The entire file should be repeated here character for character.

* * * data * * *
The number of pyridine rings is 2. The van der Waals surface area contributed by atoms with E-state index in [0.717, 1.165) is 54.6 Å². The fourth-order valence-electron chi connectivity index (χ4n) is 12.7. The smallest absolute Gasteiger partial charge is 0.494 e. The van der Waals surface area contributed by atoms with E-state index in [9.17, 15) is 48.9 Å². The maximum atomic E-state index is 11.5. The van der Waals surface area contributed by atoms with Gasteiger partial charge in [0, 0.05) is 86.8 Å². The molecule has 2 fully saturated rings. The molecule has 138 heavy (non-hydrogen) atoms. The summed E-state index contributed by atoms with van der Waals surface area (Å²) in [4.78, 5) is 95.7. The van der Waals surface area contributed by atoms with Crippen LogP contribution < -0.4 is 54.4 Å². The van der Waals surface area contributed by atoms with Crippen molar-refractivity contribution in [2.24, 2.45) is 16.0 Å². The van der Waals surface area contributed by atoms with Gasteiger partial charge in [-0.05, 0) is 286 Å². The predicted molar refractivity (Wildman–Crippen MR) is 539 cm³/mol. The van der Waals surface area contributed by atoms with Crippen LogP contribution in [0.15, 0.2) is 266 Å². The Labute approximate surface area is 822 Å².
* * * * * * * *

The number of pyridine rings is 2. The van der Waals surface area contributed by atoms with E-state index in [0.717, 1.165) is 54.6 Å². The fourth-order valence-electron chi connectivity index (χ4n) is 12.7. The smallest absolute Gasteiger partial charge is 0.494 e. The van der Waals surface area contributed by atoms with E-state index in [9.17, 15) is 48.9 Å². The maximum atomic E-state index is 11.5. The van der Waals surface area contributed by atoms with Gasteiger partial charge in [0, 0.05) is 86.8 Å². The molecule has 2 fully saturated rings. The molecule has 138 heavy (non-hydrogen) atoms. The summed E-state index contributed by atoms with van der Waals surface area (Å²) in [4.78, 5) is 95.7. The van der Waals surface area contributed by atoms with Crippen LogP contribution < -0.4 is 54.4 Å². The van der Waals surface area contributed by atoms with Crippen molar-refractivity contribution in [2.24, 2.45) is 16.0 Å². The van der Waals surface area contributed by atoms with Gasteiger partial charge in [-0.05, 0) is 286 Å². The predicted molar refractivity (Wildman–Crippen MR) is 539 cm³/mol. The van der Waals surface area contributed by atoms with Crippen LogP contribution in [0.15, 0.2) is 266 Å². The Labute approximate surface area is 822 Å².